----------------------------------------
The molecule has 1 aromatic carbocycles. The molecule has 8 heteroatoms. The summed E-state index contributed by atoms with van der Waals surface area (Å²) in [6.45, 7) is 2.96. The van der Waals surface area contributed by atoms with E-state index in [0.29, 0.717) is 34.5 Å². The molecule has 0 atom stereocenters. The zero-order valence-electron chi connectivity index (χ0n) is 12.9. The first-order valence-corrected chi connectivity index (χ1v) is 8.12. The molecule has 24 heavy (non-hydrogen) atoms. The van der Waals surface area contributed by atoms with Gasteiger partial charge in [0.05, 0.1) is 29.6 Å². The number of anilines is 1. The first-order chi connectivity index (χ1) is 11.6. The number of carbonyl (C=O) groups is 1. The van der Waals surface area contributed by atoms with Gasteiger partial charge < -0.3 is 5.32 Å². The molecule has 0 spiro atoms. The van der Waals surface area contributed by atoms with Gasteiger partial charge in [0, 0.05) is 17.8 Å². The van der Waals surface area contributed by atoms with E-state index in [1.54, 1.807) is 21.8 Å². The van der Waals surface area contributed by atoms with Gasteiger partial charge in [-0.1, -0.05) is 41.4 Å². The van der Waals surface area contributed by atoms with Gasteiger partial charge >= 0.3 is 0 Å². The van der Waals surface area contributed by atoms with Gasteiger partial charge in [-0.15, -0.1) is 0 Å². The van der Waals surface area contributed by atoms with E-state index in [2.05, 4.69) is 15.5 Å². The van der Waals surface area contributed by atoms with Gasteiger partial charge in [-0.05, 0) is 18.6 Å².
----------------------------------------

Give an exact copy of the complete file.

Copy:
The molecule has 1 aromatic carbocycles. The molecule has 8 heteroatoms. The summed E-state index contributed by atoms with van der Waals surface area (Å²) in [6.45, 7) is 2.96. The van der Waals surface area contributed by atoms with E-state index in [0.29, 0.717) is 34.5 Å². The molecule has 0 atom stereocenters. The zero-order valence-electron chi connectivity index (χ0n) is 12.9. The first-order valence-corrected chi connectivity index (χ1v) is 8.12. The molecule has 24 heavy (non-hydrogen) atoms. The van der Waals surface area contributed by atoms with Gasteiger partial charge in [0.05, 0.1) is 29.6 Å². The number of anilines is 1. The first-order chi connectivity index (χ1) is 11.6. The number of carbonyl (C=O) groups is 1. The van der Waals surface area contributed by atoms with Gasteiger partial charge < -0.3 is 5.32 Å². The molecule has 0 spiro atoms. The van der Waals surface area contributed by atoms with Gasteiger partial charge in [0, 0.05) is 17.8 Å². The van der Waals surface area contributed by atoms with E-state index in [1.54, 1.807) is 21.8 Å². The van der Waals surface area contributed by atoms with Gasteiger partial charge in [-0.1, -0.05) is 41.4 Å². The van der Waals surface area contributed by atoms with Gasteiger partial charge >= 0.3 is 0 Å². The van der Waals surface area contributed by atoms with Gasteiger partial charge in [-0.15, -0.1) is 0 Å². The van der Waals surface area contributed by atoms with E-state index in [2.05, 4.69) is 15.5 Å². The van der Waals surface area contributed by atoms with Gasteiger partial charge in [-0.05, 0) is 18.6 Å².